Is Cryptocurrencies Winning to Stay?
According to wikipedia, a cryptocurrency (or crypto currency) “is a medium of exchange using cryptography to secure the transactions and to control the creation of additional units of the currency. Cryptocurrencies are a subset of alternative currencies, or specifically of digital currencies”. In the coming years, crytocurrencies like bitcoin might just become one of the major means of payment.
The digital currency Bitcoin came to life in January 2009, conceived the previous year by a still-mysterious person or group known only by the alias Satoshi Nakamoto1. Bitcoin was to be a ‘cryptocurrency’, in which strong encryption algorithms were exploited in a new way to carry out transactions with identities of users shielded by aliases for security purposes with complete decentralization of operations, i.e. no one would be in charge — not governments, not banks, not even the creator, Nakamoto.
There are close to 14.6 million, if not more, Bitcoin units in circulationcollective market value of about 3.4 billion United States Dollar.
What fascinates academics and entrepreneurs alike is the innovation at Bitcoin’s core. Known as the block chain, it serves as the official online ledger of every Bitcoin transaction, dating back to the beginning. It is also the data structure that allows those records to be updated with minimal risk of hacking or tampering — even though the block chain is copied across the entire network of computers running Bitcoin software, and the owners of those computers do not necessarily know or trust one another.
Many people see this block-chain architecture as the template for a host of other applications, including self-enforcing contracts and secure systems for online voting and crowdfunding. This is the goal of Ethereum, a block-chain-based system launched in July by the non-profit Ethereum Foundation, based in Baar, Switzerland. And it is the research agenda of the Initiative for CryptoCurrencies and Contracts (IC3), an academic consortium also launched in July, and led by Cornell University in Ithaca, New York.
Nicolas Courtois, a cryptographer at University College London, says that the Bitcoin block chain could be “the most important invention of the twenty-first century” — if only Bitcoin were not constantly shooting itself in the foot.
Several shortcomings have become apparent in Bitcoin’s implementation of the block-chain idea. Security, for example, is far from perfect: there have been more than 40 known thefts and seizures of bitcoins, several incurring losses of more than $1 million apiece.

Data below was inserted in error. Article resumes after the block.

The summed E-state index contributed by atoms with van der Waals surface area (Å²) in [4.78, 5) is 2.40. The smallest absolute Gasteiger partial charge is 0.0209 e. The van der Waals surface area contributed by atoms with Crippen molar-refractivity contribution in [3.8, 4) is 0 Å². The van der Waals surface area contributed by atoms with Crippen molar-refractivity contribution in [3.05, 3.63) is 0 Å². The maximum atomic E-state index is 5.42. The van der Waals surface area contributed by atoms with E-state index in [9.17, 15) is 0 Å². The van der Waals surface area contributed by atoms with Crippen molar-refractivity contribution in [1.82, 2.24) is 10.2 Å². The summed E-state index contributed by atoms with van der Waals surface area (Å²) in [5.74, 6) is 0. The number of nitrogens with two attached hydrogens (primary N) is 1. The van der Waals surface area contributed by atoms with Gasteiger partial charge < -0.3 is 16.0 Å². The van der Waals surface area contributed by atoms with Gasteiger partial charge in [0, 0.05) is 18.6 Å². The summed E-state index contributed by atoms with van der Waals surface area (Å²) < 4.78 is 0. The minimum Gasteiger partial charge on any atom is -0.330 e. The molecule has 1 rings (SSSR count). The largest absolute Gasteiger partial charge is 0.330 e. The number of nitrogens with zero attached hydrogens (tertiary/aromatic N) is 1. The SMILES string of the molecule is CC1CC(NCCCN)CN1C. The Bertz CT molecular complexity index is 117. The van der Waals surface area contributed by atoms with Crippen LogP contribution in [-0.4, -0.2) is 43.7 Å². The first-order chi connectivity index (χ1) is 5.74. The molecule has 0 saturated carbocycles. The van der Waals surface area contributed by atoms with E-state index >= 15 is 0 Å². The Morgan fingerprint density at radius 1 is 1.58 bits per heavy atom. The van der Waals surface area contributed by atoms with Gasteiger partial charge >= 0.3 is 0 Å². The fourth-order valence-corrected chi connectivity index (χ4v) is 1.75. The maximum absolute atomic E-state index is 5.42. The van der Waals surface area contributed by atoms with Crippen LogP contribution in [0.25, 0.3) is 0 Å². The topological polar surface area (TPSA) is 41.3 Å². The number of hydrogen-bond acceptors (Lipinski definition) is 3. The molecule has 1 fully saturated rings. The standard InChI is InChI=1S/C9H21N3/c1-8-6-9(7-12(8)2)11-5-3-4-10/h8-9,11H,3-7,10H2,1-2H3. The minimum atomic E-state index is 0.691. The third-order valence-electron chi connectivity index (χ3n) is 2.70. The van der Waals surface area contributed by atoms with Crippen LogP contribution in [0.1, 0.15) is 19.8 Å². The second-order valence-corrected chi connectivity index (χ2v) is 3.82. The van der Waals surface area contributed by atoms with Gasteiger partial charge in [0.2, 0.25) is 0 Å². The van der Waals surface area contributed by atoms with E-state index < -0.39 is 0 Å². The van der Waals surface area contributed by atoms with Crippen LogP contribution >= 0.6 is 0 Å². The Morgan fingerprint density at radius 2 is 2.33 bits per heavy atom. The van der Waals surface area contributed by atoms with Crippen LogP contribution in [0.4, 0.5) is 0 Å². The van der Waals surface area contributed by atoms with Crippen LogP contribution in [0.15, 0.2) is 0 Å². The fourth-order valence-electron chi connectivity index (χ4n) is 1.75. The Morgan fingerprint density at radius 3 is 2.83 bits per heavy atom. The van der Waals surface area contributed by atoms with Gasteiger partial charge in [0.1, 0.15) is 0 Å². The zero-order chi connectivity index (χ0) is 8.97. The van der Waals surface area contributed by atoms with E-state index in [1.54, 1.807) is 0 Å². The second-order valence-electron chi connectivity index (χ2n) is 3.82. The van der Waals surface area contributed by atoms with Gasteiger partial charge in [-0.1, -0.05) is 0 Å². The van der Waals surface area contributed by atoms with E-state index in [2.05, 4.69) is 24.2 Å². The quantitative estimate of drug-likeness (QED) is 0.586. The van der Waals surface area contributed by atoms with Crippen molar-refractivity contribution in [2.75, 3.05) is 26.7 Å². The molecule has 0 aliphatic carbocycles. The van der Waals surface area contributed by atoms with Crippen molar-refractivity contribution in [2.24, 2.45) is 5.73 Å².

Cryptocurrency firms and researchers are attacking the problem with tools such as game theory and advanced cryptographic methods. “Cryptocurrencies are unlike many other systems, in that extremely subtle mathematical bugs can have catastrophic consequences,” says Ari Juels, co-director of IC3. “And I think when weaknesses surface there will be a need to appeal to the academic community where the relevant expertise resides.”
Academic interest in cryptocurrencies and their predecessors goes back at least two decades, with much of the early work spearheaded by cryptographer David Chaum. While working at the National Research Institute for Mathematics and Computer Science in Amsterdam, the Netherlands, Chaum wanted to give buyers privacy and safety. So in 1990 he founded one of the earliest digital currencies, DigiCash, which offered users anonymity through cryptographic protocols of his own devising.
DigiCash went bankrupt in 1998 — partly because it had a centralized organization akin to a traditional bank, yet never managed to fit in with the financial industry and its regulations. But aspects of its philosophy re-emerged ten years later in Nakamoto’s design for Bitcoin. That design also incorporated crowdsourcing and peer-to-peer networking — both of which help to avoid centralized control. Anyone is welcome to participate: it is just a matter of going online and running the open-source Bitcoin software. Users’ computers form a network in which each machine is home to one constantly updated copy of the block chain.
Nakamoto’s central challenge with this wide-open system was the need to make sure that no one could find a way to rewrite the ledger and spend the same bitcoins twice — in effect, stealing bitcoins. His solution was to turn the addition of new transactions to the ledger into a competition: an activity that has come to be known as mining.
Adapted from: www.nature.com